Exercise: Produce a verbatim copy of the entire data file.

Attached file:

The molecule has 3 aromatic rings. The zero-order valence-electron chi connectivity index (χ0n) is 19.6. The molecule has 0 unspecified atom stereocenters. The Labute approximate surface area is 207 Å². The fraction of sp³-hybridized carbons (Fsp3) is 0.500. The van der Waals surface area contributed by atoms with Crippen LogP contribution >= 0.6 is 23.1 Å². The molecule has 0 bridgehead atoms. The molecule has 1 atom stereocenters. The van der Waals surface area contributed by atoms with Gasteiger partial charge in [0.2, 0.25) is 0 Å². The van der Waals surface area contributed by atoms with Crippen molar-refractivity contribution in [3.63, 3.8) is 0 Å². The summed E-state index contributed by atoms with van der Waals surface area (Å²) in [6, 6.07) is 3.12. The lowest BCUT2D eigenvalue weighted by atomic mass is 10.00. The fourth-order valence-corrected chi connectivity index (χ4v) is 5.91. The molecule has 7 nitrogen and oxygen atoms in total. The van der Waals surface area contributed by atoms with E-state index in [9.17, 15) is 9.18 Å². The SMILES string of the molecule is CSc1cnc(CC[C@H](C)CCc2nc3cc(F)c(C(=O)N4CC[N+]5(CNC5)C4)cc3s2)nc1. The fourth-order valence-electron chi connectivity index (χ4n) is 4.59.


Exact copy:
The molecule has 3 aromatic rings. The zero-order valence-electron chi connectivity index (χ0n) is 19.6. The molecule has 0 unspecified atom stereocenters. The Labute approximate surface area is 207 Å². The fraction of sp³-hybridized carbons (Fsp3) is 0.500. The van der Waals surface area contributed by atoms with Crippen LogP contribution >= 0.6 is 23.1 Å². The molecule has 0 bridgehead atoms. The molecule has 1 atom stereocenters. The van der Waals surface area contributed by atoms with Gasteiger partial charge in [0.2, 0.25) is 0 Å². The van der Waals surface area contributed by atoms with Crippen molar-refractivity contribution in [3.63, 3.8) is 0 Å². The summed E-state index contributed by atoms with van der Waals surface area (Å²) in [6, 6.07) is 3.12. The lowest BCUT2D eigenvalue weighted by atomic mass is 10.00. The fourth-order valence-corrected chi connectivity index (χ4v) is 5.91. The molecule has 7 nitrogen and oxygen atoms in total. The van der Waals surface area contributed by atoms with E-state index in [9.17, 15) is 9.18 Å². The SMILES string of the molecule is CSc1cnc(CC[C@H](C)CCc2nc3cc(F)c(C(=O)N4CC[N+]5(CNC5)C4)cc3s2)nc1. The fourth-order valence-electron chi connectivity index (χ4n) is 4.59.